In the famed Costa Rican cloud forests, for example, the Monteverde harlequin frog disappeared in the late 1980s, as did the golden toad, whose much-publicized extinction, said Pounds, "was the first sign of this emerging threat to species survival."
Using records of sea-surface and air temperatures, Pounds and colleagues show that harlequin frogs are disappearing in near lockstep with changing climate. According to the scientists, the Earth's rising temperatures enhance cloud cover on tropical mountains, leading to cooler days and warmer nights, both of which favor the chytrid fungus. The organism grows and reproduces best at temperatures between 63 to 77 degrees Fahrenheit (17 to 25 degrees centigrade).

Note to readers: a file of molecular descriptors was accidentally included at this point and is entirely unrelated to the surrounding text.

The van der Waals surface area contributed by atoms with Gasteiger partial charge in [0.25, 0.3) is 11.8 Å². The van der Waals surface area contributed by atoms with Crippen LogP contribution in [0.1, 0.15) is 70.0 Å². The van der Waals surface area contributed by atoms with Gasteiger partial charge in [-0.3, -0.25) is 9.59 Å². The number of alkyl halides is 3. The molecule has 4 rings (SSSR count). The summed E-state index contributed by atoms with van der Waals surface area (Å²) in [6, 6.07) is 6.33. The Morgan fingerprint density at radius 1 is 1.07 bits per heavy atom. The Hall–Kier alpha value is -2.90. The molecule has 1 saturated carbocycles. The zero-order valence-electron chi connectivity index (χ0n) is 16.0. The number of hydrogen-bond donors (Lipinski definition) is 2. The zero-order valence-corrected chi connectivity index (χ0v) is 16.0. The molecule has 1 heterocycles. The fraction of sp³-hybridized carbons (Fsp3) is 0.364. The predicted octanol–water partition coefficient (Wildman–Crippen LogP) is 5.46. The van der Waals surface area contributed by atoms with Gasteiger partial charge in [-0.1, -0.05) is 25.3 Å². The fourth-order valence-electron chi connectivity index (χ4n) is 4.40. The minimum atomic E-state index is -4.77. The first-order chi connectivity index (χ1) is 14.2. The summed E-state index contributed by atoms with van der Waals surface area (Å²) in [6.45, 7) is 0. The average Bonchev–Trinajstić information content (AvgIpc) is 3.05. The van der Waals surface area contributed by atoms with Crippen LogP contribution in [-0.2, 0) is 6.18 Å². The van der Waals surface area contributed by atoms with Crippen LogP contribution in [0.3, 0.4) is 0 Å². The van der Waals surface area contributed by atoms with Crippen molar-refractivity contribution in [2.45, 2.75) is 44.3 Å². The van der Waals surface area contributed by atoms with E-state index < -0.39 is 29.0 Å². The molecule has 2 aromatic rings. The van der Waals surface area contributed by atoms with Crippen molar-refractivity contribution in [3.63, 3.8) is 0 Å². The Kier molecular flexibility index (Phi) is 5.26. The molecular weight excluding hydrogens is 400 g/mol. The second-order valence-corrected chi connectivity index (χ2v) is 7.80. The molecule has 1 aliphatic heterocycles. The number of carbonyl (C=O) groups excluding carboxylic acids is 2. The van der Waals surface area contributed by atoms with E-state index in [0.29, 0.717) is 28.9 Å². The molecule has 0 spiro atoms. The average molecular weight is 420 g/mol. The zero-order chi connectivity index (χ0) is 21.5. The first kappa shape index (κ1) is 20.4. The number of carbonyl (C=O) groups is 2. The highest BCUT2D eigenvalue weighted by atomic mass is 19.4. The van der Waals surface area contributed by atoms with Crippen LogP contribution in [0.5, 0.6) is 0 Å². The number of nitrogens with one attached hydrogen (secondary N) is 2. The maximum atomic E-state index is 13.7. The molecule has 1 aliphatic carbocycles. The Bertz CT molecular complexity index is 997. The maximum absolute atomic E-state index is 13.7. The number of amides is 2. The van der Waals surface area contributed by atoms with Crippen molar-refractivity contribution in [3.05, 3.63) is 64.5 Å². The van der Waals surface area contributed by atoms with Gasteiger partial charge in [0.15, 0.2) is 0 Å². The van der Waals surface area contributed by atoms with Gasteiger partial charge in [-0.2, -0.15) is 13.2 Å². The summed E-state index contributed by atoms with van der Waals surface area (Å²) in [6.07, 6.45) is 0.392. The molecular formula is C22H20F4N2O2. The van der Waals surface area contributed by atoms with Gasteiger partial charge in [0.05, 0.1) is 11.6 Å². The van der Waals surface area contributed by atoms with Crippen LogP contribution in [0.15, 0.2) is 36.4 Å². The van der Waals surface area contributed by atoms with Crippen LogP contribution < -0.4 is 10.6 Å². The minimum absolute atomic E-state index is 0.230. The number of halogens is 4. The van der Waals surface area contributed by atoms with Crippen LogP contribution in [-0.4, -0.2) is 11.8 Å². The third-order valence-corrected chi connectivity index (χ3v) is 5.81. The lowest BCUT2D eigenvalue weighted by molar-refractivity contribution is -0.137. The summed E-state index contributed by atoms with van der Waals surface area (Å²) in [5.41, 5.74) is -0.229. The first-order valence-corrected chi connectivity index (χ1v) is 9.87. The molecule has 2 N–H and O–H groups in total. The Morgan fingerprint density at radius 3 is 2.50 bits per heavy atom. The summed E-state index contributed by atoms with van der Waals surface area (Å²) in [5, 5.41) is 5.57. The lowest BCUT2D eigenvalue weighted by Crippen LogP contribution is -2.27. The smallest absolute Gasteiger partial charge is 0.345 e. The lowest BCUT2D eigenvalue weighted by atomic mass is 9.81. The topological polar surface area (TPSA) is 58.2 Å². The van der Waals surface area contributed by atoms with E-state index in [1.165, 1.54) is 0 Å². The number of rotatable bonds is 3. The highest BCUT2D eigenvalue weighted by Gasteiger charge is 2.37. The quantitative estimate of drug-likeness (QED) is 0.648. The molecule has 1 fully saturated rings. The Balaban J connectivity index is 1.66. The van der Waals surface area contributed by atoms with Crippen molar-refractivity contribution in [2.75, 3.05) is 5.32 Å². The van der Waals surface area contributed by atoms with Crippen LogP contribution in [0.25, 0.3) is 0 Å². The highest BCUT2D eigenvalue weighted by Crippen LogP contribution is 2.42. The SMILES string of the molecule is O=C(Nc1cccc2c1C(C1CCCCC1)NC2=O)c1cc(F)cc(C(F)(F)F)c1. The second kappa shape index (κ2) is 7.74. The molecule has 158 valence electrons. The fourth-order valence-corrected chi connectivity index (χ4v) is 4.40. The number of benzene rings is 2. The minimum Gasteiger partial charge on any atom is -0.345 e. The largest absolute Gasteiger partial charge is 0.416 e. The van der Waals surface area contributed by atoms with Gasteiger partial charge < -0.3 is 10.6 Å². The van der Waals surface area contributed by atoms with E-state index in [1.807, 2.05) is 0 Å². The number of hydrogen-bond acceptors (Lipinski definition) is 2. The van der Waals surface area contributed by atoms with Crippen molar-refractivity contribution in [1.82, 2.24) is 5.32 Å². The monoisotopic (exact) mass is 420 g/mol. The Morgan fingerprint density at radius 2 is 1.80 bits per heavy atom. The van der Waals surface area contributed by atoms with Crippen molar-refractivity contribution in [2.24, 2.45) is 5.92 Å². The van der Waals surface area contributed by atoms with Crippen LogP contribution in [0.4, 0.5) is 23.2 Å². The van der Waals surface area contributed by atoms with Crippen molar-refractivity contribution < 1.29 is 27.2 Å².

The fungus kills frogs mostly in cool highlands or during winter, implying that low temperatures make it more deadly. So the idea that it flourishes in warm years, which the evidence now supports, is new.
The study results come at a time of growing concern about the future of amphibians. The Global Amphibian Assessment, published in 2004, found that nearly one-third of the world's 6,000 or so species of frogs, toads and salamanders face extinction--a figure far greater than that for any other group of animals.